With gold prices hitting all time highs in 2009, there has been a marked increase in the number of people wanting to get involved with metal detecting.
Some are simply looking for an enjoyable hobby that will allow them to spend their weekends away from the hustle and bustle of city life. However, a bulk of the interest seems to be coming from those that have felt the effects of the sluggish economy and are searching for ways to supplement their income.
There is also another group that exists which is composed of experienced gold miners that have been greatly affected by the recent ban on dredging passed by the State of California.
Many of these men and women have had to temporarily hang up their dredge nozzles, but most arenâ€™t willing to give up their passion and are looking for other options. At the present time, the most popular option seems to be the metal detector.
I have been involved with metal detecting for over 15 years and can tell you from personal experience it is a great way to get some exercise, fresh air, and experience the wonders Mother Nature has to offer. An added bonus is the distinct possibility of making some extra spending cash.
If you are on the prowl for a new metal detector Iâ€™m sure you have discovered by now that the market is bursting with models of all shapes, sizes, and price ranges. With so many choices out there how is a person to decide?
The best way to narrow down your search is by going with manufacturers that have a good track record. One such manufacturer is Whiteâ€™s Electronics based in Sweet Home, Oregon.
For over 50 years, the folks over at Whiteâ€™s have been supplying the public with high quality detectors made right here in the U.S.
One of the newest additions to their lineup is the GMZ. This is a no-frills sort of detector designed specifically with gold hunters in mind.
The unit itself is incredibly lightweight, the controls are straight forward, and it is priced considerably lower than comparable gold machines.
The 50 kHz operating frequency offers heightened sensitivity to small nuggets while still providing reasonable depth penetration.
Without a doubt, one of the best selling points for the GMZ is its ease of use.
Newcomers to the sport will love the fact that there are only three controls. These controls are: Sensitivity, Ground Reject, and lastly, the Ground toggle switch.
The Sensitivity knob is a dual-purpose control. It both turns the unit on and off and also adjusts the Gain, or overall sensitivity. The Ground Reject knob adjusts the ground rejection range, which helps to reduce the effects of mineralized ground. The Ground toggle allows the user to select either Normal or Salt operating modes.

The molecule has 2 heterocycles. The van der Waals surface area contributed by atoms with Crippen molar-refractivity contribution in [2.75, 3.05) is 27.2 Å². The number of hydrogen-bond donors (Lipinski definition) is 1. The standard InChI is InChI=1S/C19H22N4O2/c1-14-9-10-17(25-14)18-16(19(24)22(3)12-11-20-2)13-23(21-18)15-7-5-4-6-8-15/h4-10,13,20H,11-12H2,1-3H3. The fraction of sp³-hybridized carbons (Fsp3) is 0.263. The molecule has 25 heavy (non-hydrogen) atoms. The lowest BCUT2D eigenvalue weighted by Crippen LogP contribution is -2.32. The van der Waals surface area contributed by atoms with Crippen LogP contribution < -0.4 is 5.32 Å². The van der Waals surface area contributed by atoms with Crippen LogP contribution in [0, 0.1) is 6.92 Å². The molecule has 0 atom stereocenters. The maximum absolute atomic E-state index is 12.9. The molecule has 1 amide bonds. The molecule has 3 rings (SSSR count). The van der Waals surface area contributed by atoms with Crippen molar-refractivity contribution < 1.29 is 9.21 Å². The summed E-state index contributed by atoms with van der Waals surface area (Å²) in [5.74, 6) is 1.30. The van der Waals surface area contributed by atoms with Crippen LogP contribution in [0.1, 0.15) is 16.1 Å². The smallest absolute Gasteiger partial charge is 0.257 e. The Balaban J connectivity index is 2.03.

The detector is equipped with a 6â€ x 10â€ elliptical DD coil - the same as supplied with the GMT. This coil is an excellent size and will perform nicely for most prospecting applications. It is small and narrow enough to be maneuvered around obstacles, but large enough to actually cover some ground.
The DD configuration also helps ward off a bulk of the ground noise, helping to keep the machine running smooth and stable.
The GMZ features both an external speaker and a 1/4â€ headphone jack. The speaker is a pleasure to use during the summer time; however, those persons with some hearing loss may find that headphones offer superior audio quality. Be aware that constant use of the speaker may reduce battery life.
It is important to mention that the GMZ is a silent search detector. In other words, there is no constant background hum, or threshold. Therefore, the only sounds that will be heard will either be actual metallic targets or chatter caused by ground mineralization or hot rocks. There are pros and cons to a silent search machine, which we will discuss later.
The GMZ does not have an iron discriminator and, therefore, is considered an All Metal machine. This means that all metal targets, regardless of their composition, will produce an audible response.
Iron discriminators have their place, but, truthfully, I prefer to run all my gold detectors in the all-metal setting. True, this means that more ferrous trash, such as rusty nails and wire, will be dug, but it ensures that no good targets will accidentally be rejected.
Unless a site is heavily contaminated with iron trash, I always opt for all metal operation.
The place I chose for the field test was a typical desert creek bed I had come across by chance about two years prior. I remember it was summertime and I had been out detecting most all afternoon and digging nothing but bullets.
I was starting to feel a bit overheated, plus my canteen was running low, so I decided to turn up the creek hoping it would be a shortcut back to my truck, where I knew a jug of ice cold water was waiting.
As I hiked along I began seeing a few stretches of exposed bedrock. I left the detector on and quickly scanned the bedrock as I went.
When I hit the first nugget about a quarter of the way up I quickly forgot about my thirst. Most of the country rock was covered in overburden, however, everywhere it popped up through the gravel I was able to pull gold.
The little creek never yielded anything large, but my lucky shortcut netted me nearly a half-ounce worth of small nuggets.
I had always wanted to revisit the site and see if I had left anything behind. Now that I had the GMZ to test, it offered the perfect excuse for another road trip.